bailiff

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English[edit]

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Etymology[edit]

From Anglo-Norman and Old French bailif (plural bailis), probably from Late Latin reconstructed as *bāiulivus ‎(castellan), from Latin baiulus ‎(porter; steward), whence also bail. As a translation of foreign titles, via French bailli, Scots bailie, Dutch baljuw, etc. Role, and later word, mostly replaced native reeve.

Pronunciation[edit]

Noun[edit]

bailiff ‎(plural bailiffs)

  1. (law enforcement) An officer of the court, particularly:
    1. (historical) The Norman term for a reeve, (specifically) the chief officer executing the decisions of any English court in the period following the Norman Conquest or executing the decisions of lower courts in the late medieval and early modern period.
    2. (Britain) A high bailiff: an officer of the county courts responsible for executing warrants and court orders, appointed by the judge and removable by the Lord Chancellor.
    3. (Britain) A bumbailiff: a deputy bailiff charged with debt collection.
    4. (US, colloquial) A generic term for any law enforcement officer charged with courtroom security and order.
    5. A huissier de justice or other foreign officer of the court acting as either a process server or as courtroom security.
  2. A public administrator, particularly:
    1. (obsolete) A king's man: any officer nominated by the English Crown.
    2. (historical) The chief officer of a hundred in medieval England.
    3. The title of the mayor of certain English towns.
    4. The title of the castellan of certain royal castles in England.
    5. The chief justice and president of the legislature on Jersey and Guernsey in the Channel Islands.
      • 2011 June 29, “The Bailiff of Jersey”, in States Assembly[1], retrieved 2013-03-03:
        The Bailiff of Jersey is the President of the States and acts as Speaker of the Assembly in the Westminster tradition. He is responsible for the orderly conduct of the States Assembly and its business. As Presiding Officer he has the right of speech – which is mainly exercised for ensuring the orderly conduct of the proceedings – but he cannot vote.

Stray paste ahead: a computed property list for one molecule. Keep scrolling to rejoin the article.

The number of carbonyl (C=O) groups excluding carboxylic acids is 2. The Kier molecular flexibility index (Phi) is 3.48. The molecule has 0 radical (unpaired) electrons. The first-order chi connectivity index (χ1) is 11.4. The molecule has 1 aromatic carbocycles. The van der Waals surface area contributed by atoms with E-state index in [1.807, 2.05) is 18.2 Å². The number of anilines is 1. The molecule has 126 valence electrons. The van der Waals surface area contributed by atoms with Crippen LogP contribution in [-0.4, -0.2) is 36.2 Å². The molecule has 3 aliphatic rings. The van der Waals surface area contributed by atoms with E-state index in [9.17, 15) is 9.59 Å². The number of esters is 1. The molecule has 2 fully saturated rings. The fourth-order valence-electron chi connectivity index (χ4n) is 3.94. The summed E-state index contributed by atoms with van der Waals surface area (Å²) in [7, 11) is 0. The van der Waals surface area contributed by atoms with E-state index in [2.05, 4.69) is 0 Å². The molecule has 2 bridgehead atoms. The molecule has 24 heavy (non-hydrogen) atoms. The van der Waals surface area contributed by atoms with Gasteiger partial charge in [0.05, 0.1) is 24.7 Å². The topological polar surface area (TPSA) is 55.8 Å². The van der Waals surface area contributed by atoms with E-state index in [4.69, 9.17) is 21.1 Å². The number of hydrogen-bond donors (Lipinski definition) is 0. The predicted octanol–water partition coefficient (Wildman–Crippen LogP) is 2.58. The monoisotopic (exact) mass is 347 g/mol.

6. The High Bailiff of the Isle of Man.
    7. (obsolete) A bailie: an alderman in certain Scottish towns.
    8. (historical) An appointee of the French king administering certain districts of northern France in the Middle Ages.
    9. (historical) A head of a district ("bailiwick") of the Knights Hospitaller; a head of one of the national associations ("tongues") of the Hospitallers' headquarters on Rhodes or Malta.
    10. (historical) A landvogt in the medieval German states.
  3. A private administrator, particularly
    1. (historical) A steward: the manager of a medieval manor charged with collecting its rents, etc.
    2. (historical) An overseer: a supervisor of tenant farmers, serfs, or slaves, usually as part of his role as steward (see above).
      • 1918, W. B. Maxwell, chapter 19, in The Mirror and the Lamp:
        Nothing was too small to receive attention, if a supervising eye could suggest improvements likely to conduce to the common welfare. Mr. Gordon Burnage, for instance, personally visited dust-bins and back premises, accompanied by a sort of village bailiff, going his round like a commanding officer doing billets.
  4. (Britain, slang) Any debt collector, regardless of his or her official status.

Usage notes[edit]

Although bailiff is the most common term in American English for the law-enforcement officers who provide security and maintain order in a courtroom, such officers are often formally known by other titles, which vary by jurisdiction.

Synonyms[edit]

Hypernyms[edit]

Derived terms[edit]

Related terms[edit]

See also[edit]

  • reeve (earlier form of office)

Translations[edit]

The translations below need to be checked and inserted above into the appropriate translation tables, removing any numbers. Numbers do not necessarily match those in definitions. See instructions at Help:How to check translations.

References[edit]

  • Oxford English Dictionary, 1st ed. "bailiff, n." Oxford University Press (Oxford), 1885.